Blog AnalysisEuropean policy

The Franco-German couple is struggling. The proof by the texts and the photos

(B2) More than a long speech to take the pulse of the Franco-German couple, it is enough to take a look at the relationship made by the two official French and German sites of the Hollande – Merkel summit in Paris on the 4th. March. Uplifting!

The evidence from the texts

On the Elysée site, the report of the press conference joint » is elliptical to say the least. It thus only reflects the presidential words. The intervention of Chancellor Angela Merkel is absent…

On the German government website, the report is a little more exhaustive, the Chancellor's remarks are transcribed but also those of President Hollande. Certainly in Paris, we do not have the same conception of the couple as in Berlin.

Photo proof

The photos published by the two sites are, to say the least, evident of this difference in appreciation.

On the Elysée site, we see a François Hollande speaking at ease, determined, and an Angela Merkel, sullen, in a bad mood, headphones in her ear, seeming completely elsewhere, and mute. I can't wait for it to end, Fr. Hollande seems to say.

On the Elysée site, we see a François Hollande speaking at ease, and a scowling Angela Merkel, headphones in her ear, seeming unable to understand (credit: Elysée)

On the Chancellor's website, we see the two leaders discussing as they descend a staircase. A fairly realistic photo of a difficult dialogue, where the Chancellor seems to respond to a French President who does not entirely agree (in aesthetic terms, this choice of photo is more interesting)

(credit: Foto: Bundesregierung/Bergmann)

Knowing how carefully these photos are chosen by the leaders' communication managers, we have a good visual appreciation of how the Franco-German couple is felt in Paris and Berlin.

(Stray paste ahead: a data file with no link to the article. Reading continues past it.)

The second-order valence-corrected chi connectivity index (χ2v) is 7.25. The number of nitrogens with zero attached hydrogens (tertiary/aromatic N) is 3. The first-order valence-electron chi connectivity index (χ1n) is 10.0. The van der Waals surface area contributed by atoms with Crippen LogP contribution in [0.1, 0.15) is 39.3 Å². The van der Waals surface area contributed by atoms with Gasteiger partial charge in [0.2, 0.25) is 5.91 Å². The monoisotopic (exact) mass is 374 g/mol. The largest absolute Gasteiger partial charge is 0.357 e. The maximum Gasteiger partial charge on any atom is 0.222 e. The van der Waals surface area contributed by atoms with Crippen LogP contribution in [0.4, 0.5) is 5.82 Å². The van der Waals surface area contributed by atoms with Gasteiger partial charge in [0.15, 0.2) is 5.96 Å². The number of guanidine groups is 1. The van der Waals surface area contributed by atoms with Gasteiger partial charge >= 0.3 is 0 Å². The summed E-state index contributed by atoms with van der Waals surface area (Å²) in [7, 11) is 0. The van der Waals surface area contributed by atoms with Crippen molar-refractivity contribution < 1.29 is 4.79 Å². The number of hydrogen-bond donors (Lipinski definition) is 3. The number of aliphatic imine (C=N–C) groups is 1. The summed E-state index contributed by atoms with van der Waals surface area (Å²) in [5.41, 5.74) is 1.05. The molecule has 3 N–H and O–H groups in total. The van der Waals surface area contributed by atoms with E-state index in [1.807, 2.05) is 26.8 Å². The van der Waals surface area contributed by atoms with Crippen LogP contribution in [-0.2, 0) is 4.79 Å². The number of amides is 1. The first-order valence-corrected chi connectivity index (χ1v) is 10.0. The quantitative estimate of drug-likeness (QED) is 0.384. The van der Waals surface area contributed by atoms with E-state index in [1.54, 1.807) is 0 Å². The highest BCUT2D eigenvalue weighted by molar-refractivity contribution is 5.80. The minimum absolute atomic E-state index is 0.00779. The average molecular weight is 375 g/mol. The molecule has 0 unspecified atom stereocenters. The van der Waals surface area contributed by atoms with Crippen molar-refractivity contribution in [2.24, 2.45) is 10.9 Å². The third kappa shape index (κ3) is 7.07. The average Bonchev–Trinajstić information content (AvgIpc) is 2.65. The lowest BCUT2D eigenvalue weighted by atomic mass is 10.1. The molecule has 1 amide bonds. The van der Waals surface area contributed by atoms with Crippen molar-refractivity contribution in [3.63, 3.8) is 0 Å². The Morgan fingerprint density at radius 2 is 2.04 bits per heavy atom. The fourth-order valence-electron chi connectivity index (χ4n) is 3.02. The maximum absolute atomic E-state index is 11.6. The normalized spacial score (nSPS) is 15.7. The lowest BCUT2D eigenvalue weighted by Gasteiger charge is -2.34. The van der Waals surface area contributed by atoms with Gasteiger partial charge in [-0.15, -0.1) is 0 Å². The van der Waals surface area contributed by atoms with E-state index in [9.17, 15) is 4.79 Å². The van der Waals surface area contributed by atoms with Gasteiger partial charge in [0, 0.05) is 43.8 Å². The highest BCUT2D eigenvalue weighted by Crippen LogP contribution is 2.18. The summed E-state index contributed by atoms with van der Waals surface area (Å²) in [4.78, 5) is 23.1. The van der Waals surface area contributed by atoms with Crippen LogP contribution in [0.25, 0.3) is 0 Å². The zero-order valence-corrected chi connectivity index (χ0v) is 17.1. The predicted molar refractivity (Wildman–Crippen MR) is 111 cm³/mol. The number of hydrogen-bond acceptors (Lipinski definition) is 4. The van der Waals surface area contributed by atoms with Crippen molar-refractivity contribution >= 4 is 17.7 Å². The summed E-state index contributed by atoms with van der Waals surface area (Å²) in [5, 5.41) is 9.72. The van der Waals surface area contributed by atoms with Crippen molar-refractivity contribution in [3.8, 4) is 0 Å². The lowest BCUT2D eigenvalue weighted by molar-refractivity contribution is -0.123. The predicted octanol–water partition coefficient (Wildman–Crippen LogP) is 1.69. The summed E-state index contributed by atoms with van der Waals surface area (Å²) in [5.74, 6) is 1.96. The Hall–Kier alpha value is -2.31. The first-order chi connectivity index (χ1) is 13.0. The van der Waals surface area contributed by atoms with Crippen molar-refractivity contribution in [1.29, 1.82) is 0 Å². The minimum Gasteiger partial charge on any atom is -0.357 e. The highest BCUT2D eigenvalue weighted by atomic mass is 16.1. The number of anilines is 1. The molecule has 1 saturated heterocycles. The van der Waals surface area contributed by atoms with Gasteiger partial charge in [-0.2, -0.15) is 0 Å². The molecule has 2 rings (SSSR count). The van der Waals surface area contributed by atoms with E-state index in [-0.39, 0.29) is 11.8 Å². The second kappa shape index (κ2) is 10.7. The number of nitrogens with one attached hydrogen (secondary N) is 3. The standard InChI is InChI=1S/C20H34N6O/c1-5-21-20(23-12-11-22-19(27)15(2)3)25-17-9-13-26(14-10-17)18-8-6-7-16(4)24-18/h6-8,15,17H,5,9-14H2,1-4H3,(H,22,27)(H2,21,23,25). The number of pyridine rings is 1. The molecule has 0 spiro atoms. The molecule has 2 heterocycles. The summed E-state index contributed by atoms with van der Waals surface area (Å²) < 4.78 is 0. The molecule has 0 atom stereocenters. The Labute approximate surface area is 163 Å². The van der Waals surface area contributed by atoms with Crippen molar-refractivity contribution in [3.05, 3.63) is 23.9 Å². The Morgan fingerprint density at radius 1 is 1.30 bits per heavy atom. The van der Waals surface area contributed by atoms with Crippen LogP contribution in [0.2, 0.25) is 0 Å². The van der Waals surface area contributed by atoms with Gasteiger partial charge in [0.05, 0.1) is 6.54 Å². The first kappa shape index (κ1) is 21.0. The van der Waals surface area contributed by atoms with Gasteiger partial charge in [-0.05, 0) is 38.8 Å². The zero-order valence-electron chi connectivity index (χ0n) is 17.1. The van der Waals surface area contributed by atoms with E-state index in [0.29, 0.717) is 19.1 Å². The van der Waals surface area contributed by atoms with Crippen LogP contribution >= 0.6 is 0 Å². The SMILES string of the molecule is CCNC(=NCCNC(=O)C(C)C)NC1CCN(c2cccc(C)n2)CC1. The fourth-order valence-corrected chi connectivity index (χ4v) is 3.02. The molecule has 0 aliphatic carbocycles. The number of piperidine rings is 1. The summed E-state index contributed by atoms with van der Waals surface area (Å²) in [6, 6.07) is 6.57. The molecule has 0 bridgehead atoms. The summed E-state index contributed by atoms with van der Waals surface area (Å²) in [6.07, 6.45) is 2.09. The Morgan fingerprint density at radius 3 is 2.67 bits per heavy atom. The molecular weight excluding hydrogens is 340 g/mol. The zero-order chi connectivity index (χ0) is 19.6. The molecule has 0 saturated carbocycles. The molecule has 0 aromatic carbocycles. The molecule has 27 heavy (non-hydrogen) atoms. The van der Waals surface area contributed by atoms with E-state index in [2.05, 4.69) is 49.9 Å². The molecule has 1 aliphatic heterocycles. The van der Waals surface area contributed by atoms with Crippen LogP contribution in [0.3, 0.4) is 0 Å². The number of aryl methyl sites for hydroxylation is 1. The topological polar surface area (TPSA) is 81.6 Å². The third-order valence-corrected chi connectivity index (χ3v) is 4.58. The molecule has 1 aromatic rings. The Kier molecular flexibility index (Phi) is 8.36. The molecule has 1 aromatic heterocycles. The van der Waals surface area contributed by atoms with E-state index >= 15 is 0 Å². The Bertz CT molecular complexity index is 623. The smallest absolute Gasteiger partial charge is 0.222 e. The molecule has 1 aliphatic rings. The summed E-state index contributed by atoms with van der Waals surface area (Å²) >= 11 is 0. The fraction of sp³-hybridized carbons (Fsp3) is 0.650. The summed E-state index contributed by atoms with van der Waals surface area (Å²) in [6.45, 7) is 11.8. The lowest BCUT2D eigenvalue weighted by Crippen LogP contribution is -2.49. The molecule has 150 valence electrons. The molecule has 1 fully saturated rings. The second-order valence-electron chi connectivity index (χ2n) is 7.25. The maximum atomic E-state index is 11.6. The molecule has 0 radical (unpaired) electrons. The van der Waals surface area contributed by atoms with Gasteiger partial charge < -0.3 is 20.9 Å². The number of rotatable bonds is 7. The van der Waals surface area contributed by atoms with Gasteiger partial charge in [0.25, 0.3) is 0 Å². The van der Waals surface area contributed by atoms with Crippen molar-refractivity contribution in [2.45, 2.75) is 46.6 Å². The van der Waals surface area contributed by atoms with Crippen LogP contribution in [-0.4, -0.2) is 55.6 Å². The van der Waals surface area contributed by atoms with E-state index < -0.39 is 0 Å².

A torn couple?

In fact, the vision of the Franco-German couple is totally different on both sides of the Rhine. On the German side, the couple is two, for better and for worse, with a lot of arguments if necessary, but we stay together no matter what. There mater German is probably a little matronly around the edges, a little tough, not fun every day. But she holds the bar. The French husband is more of the light, flighty type. It's a separate room, the common dinner is done quickly, just to keep up appearances, and after ciao, we each go out separately. Certainly the Franco-German couple is a couple in name only… even in official communication.

(Nicolas Gros-Verheyde)

UPDATE At the Franco-German summit in Metz, at the beginning of April, the Chancellery responded to the photo of the Elysée, with an almost similar photo, but reversed. We see Angela Merkel speaking calmly while François Hollande appears, headphones on, looking sullen, annoyed... and knock!


Nicolas Gros Verheyde

Chief editor of the B2 site. Graduated in European law from the University of Paris I Pantheon Sorbonne and listener to the 65th session of the IHEDN (Institut des Hautes Etudes de la Défense Nationale. Journalist since 1989, founded B2 - Bruxelles2 in 2008. EU/NATO correspondent in Brussels for Sud-Ouest (previously West-France and France-Soir).

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